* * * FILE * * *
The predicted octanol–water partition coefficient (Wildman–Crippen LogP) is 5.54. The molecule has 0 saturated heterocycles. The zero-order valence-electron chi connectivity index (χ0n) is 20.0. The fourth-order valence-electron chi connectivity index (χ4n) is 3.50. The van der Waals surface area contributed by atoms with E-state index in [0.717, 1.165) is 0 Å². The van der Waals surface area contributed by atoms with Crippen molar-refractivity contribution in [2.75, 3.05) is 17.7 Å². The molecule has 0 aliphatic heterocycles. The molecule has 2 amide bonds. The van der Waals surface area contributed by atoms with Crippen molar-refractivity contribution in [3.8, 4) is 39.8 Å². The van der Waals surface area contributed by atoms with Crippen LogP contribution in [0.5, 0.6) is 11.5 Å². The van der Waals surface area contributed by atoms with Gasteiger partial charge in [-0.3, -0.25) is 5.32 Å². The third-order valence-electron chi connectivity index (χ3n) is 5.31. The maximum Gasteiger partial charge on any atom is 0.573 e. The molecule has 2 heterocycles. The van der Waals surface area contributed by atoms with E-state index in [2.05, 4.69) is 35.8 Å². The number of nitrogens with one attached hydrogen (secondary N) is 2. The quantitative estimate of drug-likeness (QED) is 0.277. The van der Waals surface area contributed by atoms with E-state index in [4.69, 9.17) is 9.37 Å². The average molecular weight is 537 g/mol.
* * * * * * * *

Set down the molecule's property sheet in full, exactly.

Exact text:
The predicted octanol–water partition coefficient (Wildman–Crippen LogP) is 5.54. The molecule has 0 saturated heterocycles. The zero-order valence-electron chi connectivity index (χ0n) is 20.0. The fourth-order valence-electron chi connectivity index (χ4n) is 3.50. The van der Waals surface area contributed by atoms with E-state index in [0.717, 1.165) is 0 Å². The van der Waals surface area contributed by atoms with Crippen molar-refractivity contribution in [2.75, 3.05) is 17.7 Å². The molecule has 0 aliphatic heterocycles. The molecule has 2 amide bonds. The van der Waals surface area contributed by atoms with Crippen molar-refractivity contribution in [3.8, 4) is 39.8 Å². The van der Waals surface area contributed by atoms with Crippen LogP contribution in [0.5, 0.6) is 11.5 Å². The van der Waals surface area contributed by atoms with Gasteiger partial charge in [-0.3, -0.25) is 5.32 Å². The third-order valence-electron chi connectivity index (χ3n) is 5.31. The maximum Gasteiger partial charge on any atom is 0.573 e. The molecule has 2 heterocycles. The van der Waals surface area contributed by atoms with E-state index in [2.05, 4.69) is 35.8 Å². The number of nitrogens with one attached hydrogen (secondary N) is 2. The quantitative estimate of drug-likeness (QED) is 0.277. The van der Waals surface area contributed by atoms with E-state index in [4.69, 9.17) is 9.37 Å². The average molecular weight is 537 g/mol.